Jub Jub Fumes After Being Denied the Right to Vote

Jub Jub Fumes After Being Denied the Right to Vote

Mzansi rapper and TV presenter Jub Jub was among many South Africans who faced frustrations during the general elections. On Wednesday, May 29, Jub Jub attempted to vote at a local polling station, only to be turned away because he was not registered there.

Jub Jub, who is the host of Moja Love’s reality TV show “Uyajola 9/9,” did not hide his anger. He took to his Instagram Stories to vent his frustration, stating, “This system is bullsh*t. If you are out of town and travelling, you can’t vote in another town.” His posts continued with a foul-mouthed rant directed at the government.

The Independent Electoral Commission (IEC) explained that voters could only cast their ballots at their registered polling stations. For those travelling outside their registered district, the IEC advised applying for a Section 24A vote, which allows voting in a different district.

The IEC website clearly states that citizens “must notify the Electoral Commission by completing an online Section 24A form to inform us in which voting district you would like to vote on voting day. By capturing the address where you will be, the system will identify the relevant voting district.”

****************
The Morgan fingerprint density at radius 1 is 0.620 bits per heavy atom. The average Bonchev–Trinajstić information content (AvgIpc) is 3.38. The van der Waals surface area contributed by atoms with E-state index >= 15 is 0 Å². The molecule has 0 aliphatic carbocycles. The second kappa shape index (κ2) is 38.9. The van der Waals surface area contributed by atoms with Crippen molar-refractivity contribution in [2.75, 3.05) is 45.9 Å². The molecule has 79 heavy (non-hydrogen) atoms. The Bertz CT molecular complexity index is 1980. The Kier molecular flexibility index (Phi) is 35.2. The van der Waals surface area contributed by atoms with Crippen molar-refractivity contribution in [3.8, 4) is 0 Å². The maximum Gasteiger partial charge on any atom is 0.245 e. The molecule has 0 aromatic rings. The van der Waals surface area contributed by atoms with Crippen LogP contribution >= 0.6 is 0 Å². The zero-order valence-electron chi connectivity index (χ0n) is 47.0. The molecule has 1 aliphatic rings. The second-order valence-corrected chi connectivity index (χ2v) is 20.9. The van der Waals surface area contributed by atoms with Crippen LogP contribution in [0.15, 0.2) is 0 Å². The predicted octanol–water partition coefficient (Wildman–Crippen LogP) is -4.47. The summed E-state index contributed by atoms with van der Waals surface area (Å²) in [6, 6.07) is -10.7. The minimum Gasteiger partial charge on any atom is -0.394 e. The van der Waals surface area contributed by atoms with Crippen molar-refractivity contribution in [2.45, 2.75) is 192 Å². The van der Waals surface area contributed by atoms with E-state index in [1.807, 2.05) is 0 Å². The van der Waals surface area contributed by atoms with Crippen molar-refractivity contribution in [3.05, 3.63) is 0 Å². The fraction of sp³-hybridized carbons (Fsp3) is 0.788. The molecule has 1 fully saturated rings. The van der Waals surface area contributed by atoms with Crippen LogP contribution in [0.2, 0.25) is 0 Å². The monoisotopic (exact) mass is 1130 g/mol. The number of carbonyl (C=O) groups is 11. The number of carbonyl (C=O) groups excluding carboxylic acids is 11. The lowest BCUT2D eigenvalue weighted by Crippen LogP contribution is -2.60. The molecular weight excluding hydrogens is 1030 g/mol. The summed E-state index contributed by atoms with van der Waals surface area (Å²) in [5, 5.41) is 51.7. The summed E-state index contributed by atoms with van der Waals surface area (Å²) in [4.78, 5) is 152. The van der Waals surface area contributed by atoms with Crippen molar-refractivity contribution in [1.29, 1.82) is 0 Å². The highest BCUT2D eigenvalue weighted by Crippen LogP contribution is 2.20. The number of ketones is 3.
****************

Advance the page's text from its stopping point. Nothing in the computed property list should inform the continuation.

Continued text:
Jub Jub was not the only high-profile individual to experience voting issues. South African celebrity chef Fikile Zungu, known as Fikz, also shared her frustration after being denied the right to vote abroad in Belgium, where she currently resides. Fikz, who has a notable clientele including DJ Zinhle, works at the South African Embassy in Belgium and had registered to vote there.

However, on election day, Fikz was told she was not on the list of registered voters at the Belgian Embassy. She expressed her disappointment in a video posted on X, stating, “You told me I was registered…why am I not on the list?” Fikz also shared a screenshot of an official complaint she had filed with IEC Commissioner Glen Mashinini. In her complaint, she stated, “I find the Embassy’s actions as a gross injustice. [It is also] personal because the Embassy fired me three and a half years ago. Therefore, I feel that I am being sabotaged personally. The Embassy has never made any effort to find out what the problem was.”

She added, “I sit here in tears…Why am I being punished…[by taking] away my democratic right?”

In response to Fikz’s tweet, the official account of the IEC South Africa asked if she had applied for a VEC10 notice, which is necessary to vote from abroad. Fikz replied, “No one told me about this…I don’t even know what it is.”

The incidents involving Jub Jub and Fikz highlight the challenges some South Africans face when trying to exercise their voting rights, especially when they are away from their registered districts. The IEC’s requirements and procedures are in place to ensure orderly voting, but these situations underscore the need for better communication and support for all citizens, regardless of their location.

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